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The Next Challenge: How To Make The Paris Agreement Work

Gus Silva-Chavez

Post-Paris climate negotiations are focusing on turning national climate plans into on-the-ground climate action, says Gus Silva-Chavez, a program manager at Forest Trends, Ecosystem Marketplace’s publisher. Here, he lays out initial steps nations will be working on at the talks happening this week in Bonn in order to move forward with implementation.

Originally posted on the Forest Trends blog.

16 May 2016 | As important as the Paris COP was in delivering a historic climate agreement, the biggest challenge now is putting the Paris Agreement (PA) to work — or “operationalizing” it — in a quick manner so that countries can begin implementing their national climate plans, known as National Determined Contributions (NDCs).

That daunting task first falls to climate negotiators meeting in Bonn, Germany this week, where they’ll begin to hammer out some of the details of the PA and attempt to agree on specifics around key issues such as transparency and the rules for how carbon trading should be done.

What is on the Bonn agenda?

Current COP Co-President Ségolène Royal laid out a vision for how to take the PA forward and operationalize it in a recent “reflections note.” The big question is how to take the heart of the agreement, the NDCs, and turn them into the right set of government policies and investment plans that generate the necessary levels of mitigation and adaptation, and finance.

COP21_Notes

From the COP21 President’s new reflections note, “Taking the Paris Agreement forward

In addition to the normal process, a new negotiation track will be launched: the Ad Hoc Working Group on the Paris Agreement (APA). Different components of the PA will be sent to various bodies of the UN Framework Convention on Climate Change (UNFCCC), including the ones devoted to Science and Technology (SBSTA, in UN shorthand) and to Implementation (SBI). The handy visual guide pictured above can be found here.

NDCs (covered under Article 4 of the PA), Transparency (Art. 13), Global Stocktake (a collaborative, regular assessment provided for under Art. 14), and Implementation/Compliance (Art. 15) will be negotiated under the newly launched APA. Market mechanisms – like cap-and-trade systems — and non-market ones (Art. 6) will be negotiated under SBSTA, while modalities and procedures for registries (rules for keeping track of NDCs, Art. 4) will be under SBI. The full overview agenda is available here.

The key outcome for the Bonn meeting will be to decide on a balanced and coherent approach for moving forward: resolving how to structure the negotiations in 2016, identifying additional work that is needed, and starting to agree on a flexible set of rules and guidelines for the implementation of the PA.

Using transparency to spur ambition

A new interim NDC registry was recently launched to increase transparency and provide a glimpse into how countries intend to meet their PA climate pledges. There will be a high-level event in Bonn that tackles how to move forward with climate plans, billed by the UNFCCC as “an informal space where different stakeholders will have the opportunity to share their vision for international cooperation and support in preparing, implementing and monitoring NDCs.” Countries need to provide more details on how exactly they will meet their NDCs: namely, what new government policies will be needed to achieve their climate goals, and how they can attract the private sector cooperation and investment needed to put them on a low-carbon development path.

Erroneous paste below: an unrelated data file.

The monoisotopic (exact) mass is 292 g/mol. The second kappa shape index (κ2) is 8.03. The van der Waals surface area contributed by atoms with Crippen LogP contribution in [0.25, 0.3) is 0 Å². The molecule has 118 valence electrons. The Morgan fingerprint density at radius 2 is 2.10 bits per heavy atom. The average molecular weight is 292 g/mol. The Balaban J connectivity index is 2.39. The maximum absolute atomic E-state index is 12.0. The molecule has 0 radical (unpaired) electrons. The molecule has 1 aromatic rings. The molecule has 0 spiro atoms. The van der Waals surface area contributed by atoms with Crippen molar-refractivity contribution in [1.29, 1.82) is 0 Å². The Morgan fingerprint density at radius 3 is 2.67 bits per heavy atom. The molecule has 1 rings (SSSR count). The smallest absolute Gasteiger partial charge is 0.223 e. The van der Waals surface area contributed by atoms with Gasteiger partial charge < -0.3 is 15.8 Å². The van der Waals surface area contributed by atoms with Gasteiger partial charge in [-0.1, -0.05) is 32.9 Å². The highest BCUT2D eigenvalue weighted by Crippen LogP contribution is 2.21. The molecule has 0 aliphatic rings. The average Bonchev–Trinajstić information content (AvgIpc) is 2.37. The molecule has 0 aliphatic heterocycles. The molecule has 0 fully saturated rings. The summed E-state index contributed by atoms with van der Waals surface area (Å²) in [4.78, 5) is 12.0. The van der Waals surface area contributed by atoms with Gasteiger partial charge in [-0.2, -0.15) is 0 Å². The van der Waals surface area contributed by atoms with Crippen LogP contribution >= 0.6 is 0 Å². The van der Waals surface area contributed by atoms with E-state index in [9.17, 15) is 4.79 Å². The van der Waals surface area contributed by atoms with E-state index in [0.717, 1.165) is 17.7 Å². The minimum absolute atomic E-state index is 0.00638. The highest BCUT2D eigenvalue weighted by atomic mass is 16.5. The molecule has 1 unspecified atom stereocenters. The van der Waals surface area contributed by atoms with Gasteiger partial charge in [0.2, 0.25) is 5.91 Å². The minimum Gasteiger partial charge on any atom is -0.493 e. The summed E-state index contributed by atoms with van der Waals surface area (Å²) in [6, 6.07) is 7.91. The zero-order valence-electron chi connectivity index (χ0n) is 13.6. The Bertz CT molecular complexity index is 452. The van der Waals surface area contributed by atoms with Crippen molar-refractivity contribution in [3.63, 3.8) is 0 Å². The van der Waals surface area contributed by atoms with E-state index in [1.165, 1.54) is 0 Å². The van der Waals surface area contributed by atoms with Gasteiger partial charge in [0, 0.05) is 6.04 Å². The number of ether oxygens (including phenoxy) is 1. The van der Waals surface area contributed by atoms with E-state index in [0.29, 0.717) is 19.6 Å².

Although countries should start work on implementation as soon as possible, there is still a need for additional negotiations to iron out the details, and this is why Bonn and subsequent climate meetings are still relevant.

When does the Paris Agreement enter into force?

As of May, almost 180 countries have signed the PA but only 16 countries have ratified it. The magic threshold for the Agreement to enter into force and come alive is when it is ratified by 55 countries that combine for 55 percent of total global emissions. There are some indications that key countries, including the US and China, want this to happen as soon as possible.

Forest Trends on the ground

Forest Trends staff will be in Bonn following the negotiations, in particular the issues under the APA and SBSTA. Forest Trends has long supported a strong REDD+ mechanism, as well as the use of market mechanisms in general. There are clearly many moving pieces, but no Earth-shattering decisions are expected to come out of Bonn; this is primarily an agenda-setting meeting. Nonetheless, we support an open and transparent process that has the support of countries and stakeholders, and that can pave the way for PA implementation as soon as possible.

We hope to see progress on a path forward this week in Bonn. If you need a reminder of why that clearly defined path is so urgently needed, watch this animation:

Gus Silva-Chávez is the REDDX program manager at Forest Trends. He has worked on REDD+, land use, agriculture and climate issues for 15 years. 

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